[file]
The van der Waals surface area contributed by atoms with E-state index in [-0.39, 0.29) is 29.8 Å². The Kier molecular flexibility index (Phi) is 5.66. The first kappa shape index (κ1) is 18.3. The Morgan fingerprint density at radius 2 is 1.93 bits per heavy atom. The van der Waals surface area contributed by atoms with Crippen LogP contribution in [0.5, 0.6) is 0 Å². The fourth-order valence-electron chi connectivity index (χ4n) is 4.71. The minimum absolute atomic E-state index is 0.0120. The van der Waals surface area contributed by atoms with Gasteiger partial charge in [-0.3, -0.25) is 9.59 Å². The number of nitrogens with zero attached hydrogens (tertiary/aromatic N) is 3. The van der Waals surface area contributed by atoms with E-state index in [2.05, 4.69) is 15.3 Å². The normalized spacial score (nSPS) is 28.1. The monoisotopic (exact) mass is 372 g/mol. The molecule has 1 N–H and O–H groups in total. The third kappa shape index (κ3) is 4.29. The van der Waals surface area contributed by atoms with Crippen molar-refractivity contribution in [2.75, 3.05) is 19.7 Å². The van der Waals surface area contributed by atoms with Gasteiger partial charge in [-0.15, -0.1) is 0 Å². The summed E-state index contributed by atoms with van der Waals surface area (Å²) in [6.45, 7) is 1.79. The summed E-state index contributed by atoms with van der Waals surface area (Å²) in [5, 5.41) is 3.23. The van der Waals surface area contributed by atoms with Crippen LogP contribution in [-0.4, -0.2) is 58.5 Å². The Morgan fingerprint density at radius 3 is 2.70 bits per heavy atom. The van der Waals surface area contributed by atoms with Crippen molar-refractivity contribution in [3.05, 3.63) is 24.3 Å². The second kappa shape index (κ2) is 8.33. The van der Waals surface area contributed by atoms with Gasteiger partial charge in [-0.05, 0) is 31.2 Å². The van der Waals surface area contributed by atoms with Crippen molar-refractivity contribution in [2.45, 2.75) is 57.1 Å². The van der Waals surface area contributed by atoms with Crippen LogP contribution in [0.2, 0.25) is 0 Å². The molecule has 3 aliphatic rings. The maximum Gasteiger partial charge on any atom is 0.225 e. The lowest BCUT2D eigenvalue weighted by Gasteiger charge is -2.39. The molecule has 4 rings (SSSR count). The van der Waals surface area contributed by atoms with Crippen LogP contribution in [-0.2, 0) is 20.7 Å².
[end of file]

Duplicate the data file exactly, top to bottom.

The van der Waals surface area contributed by atoms with E-state index in [-0.39, 0.29) is 29.8 Å². The Kier molecular flexibility index (Phi) is 5.66. The first kappa shape index (κ1) is 18.3. The Morgan fingerprint density at radius 2 is 1.93 bits per heavy atom. The van der Waals surface area contributed by atoms with Crippen LogP contribution in [0.5, 0.6) is 0 Å². The fourth-order valence-electron chi connectivity index (χ4n) is 4.71. The minimum absolute atomic E-state index is 0.0120. The van der Waals surface area contributed by atoms with Gasteiger partial charge in [-0.3, -0.25) is 9.59 Å². The number of nitrogens with zero attached hydrogens (tertiary/aromatic N) is 3. The van der Waals surface area contributed by atoms with E-state index in [2.05, 4.69) is 15.3 Å². The normalized spacial score (nSPS) is 28.1. The monoisotopic (exact) mass is 372 g/mol. The molecule has 1 N–H and O–H groups in total. The third kappa shape index (κ3) is 4.29. The van der Waals surface area contributed by atoms with Crippen molar-refractivity contribution in [2.75, 3.05) is 19.7 Å². The van der Waals surface area contributed by atoms with Gasteiger partial charge in [-0.15, -0.1) is 0 Å². The summed E-state index contributed by atoms with van der Waals surface area (Å²) in [6.45, 7) is 1.79. The summed E-state index contributed by atoms with van der Waals surface area (Å²) in [5, 5.41) is 3.23. The van der Waals surface area contributed by atoms with Crippen LogP contribution in [-0.4, -0.2) is 58.5 Å². The Morgan fingerprint density at radius 3 is 2.70 bits per heavy atom. The van der Waals surface area contributed by atoms with Crippen molar-refractivity contribution in [3.05, 3.63) is 24.3 Å². The second kappa shape index (κ2) is 8.33. The van der Waals surface area contributed by atoms with Gasteiger partial charge in [-0.05, 0) is 31.2 Å². The van der Waals surface area contributed by atoms with Crippen molar-refractivity contribution in [2.45, 2.75) is 57.1 Å². The van der Waals surface area contributed by atoms with Crippen LogP contribution in [0.2, 0.25) is 0 Å². The molecule has 3 aliphatic rings. The maximum Gasteiger partial charge on any atom is 0.225 e. The lowest BCUT2D eigenvalue weighted by Gasteiger charge is -2.39. The molecule has 4 rings (SSSR count). The van der Waals surface area contributed by atoms with Crippen LogP contribution in [-0.2, 0) is 20.7 Å².